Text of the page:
Transgender Workouts & Training Exercises
The journey of transition is unique for each trans person, especially in terms of vocal transformation. The voice is a wonderfully sensitive and adaptive instrument, capable of creating a vast array of sound and expression. It is a powerful signifier of gender, personality, and emotion, and for many trans people, the training and transformation of the voice is a key part of affirming their gender identity. It’s very common to feel like your voice is set in stone, you may even feel overwhelmed and frustrated by the idea of trying to change it. But the voice is just like any other instrument, we can train to develop our skills and control, and little by little we can learn to “play” the voice. All you need is the courage to take the first step. Read on to hear about transgender workouts and training exercises that will help you get started on your journey.
Transgender voice exercises Voice training 101
Both mtf and ftm voice training will center on the idea of resonation. Resonation can be a confusing word at first, because it’s commonly used in two different ways. In its non-technical usage, having great “resonance” means that a singer has a strong, clear, beautiful voice. In its technical usage, resonation refers to the process of amplification that the voice goes through inside the body. For trans voice training, it is vital to understand and train your technical resonance.
Let’s use an example to explore this idea. Why do people love singing in the shower? And why is singing in the shower more fun than singing in the hall closet? Well, the answer is simple, we sound better in the shower! But why? Because of the nature of the room: the size, reflective surface materials, and the lack of soft objects to absorb sound. These components change the way our voice sounds in the room. Now, here’s the kicker, you can actually change the sound of your voice, but you don’t need to move around into different rooms, you can do this whole process inside your body.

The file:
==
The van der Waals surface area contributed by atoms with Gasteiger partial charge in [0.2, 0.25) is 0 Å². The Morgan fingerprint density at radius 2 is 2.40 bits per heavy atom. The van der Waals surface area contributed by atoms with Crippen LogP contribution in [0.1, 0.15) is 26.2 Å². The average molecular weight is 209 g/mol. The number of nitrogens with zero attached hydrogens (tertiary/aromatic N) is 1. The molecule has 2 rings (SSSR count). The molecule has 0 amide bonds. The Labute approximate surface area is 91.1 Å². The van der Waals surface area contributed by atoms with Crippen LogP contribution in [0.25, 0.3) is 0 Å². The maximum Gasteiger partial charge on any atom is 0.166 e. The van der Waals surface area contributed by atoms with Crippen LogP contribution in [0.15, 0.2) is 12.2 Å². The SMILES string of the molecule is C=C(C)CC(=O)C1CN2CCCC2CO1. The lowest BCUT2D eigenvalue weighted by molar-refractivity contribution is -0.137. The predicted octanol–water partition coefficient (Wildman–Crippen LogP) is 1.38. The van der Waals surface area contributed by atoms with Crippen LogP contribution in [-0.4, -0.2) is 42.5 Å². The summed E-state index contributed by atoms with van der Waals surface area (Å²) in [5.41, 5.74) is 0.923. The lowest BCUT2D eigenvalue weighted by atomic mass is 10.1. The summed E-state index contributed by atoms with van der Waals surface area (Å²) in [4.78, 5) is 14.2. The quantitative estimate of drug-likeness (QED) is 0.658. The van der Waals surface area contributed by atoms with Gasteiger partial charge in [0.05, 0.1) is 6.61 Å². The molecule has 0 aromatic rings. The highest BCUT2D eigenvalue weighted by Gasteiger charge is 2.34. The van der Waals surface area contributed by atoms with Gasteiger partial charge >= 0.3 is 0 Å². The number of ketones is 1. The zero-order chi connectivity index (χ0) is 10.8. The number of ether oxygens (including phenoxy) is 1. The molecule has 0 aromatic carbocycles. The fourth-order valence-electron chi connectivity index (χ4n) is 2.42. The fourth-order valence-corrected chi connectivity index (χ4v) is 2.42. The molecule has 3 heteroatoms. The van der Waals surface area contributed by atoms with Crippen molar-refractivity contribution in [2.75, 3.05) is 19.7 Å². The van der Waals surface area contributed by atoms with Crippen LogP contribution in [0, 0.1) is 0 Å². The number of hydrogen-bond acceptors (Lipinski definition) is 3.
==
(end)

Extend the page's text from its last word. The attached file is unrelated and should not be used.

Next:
So how does it work? Your body has three chambers that the voice will resonate in, we call them R1 (the area inside your neck), R2 (the area inside your mouth), and R3 (the area between the tip of your tongue and the teeth). If it’s helpful, you can imagine these chambers as different rooms that your voice will be passing through. Obviously, we don’t have tiled surfaces inside our body, nor furniture that will change the way sound behaves, but we DO have the ability to change the size and shape of each chamber. That ability is the key to changing the sound of your voice. Let’s feel this in action!
Exercise 1: Listening to the breath
We’re going to start by listening to the sound of the breath as we inhale.
- First, drop your jaw low, let your tongue fall down to the bottom of your mouth like you’re at the dentist, and inhale on the sound HAAA. Listen to the sound you make, and note the position of your jaw and tongue. You’re breath might sound a little bit like Darth Vader.
- Next, bring your jaw up into a slight smile, your teeth will be almost touching, bring your tongue up and inhale on the sound HEEE. Listen to how the breath sounds, and note the differences in your tongue and jaw.
- Now, do this back and forth a couple times, and see if you can hear a change in pitch. The HAAA will sound lower, and more round. The HEEE will actually sound higher, sharper, and maybe a bit louder.
In this exercise, we are primarily altering the amount of open space inside our R2 chamber (the mouth). On HAAA, we expand the open space inside the mouth; on HEEE we constrict the open space by bringing our jaw into a smile, and putting our tongue up towards the roof of the mouth. We haven’t even started speaking, and already we can hear how changes in our resonators shape the sound!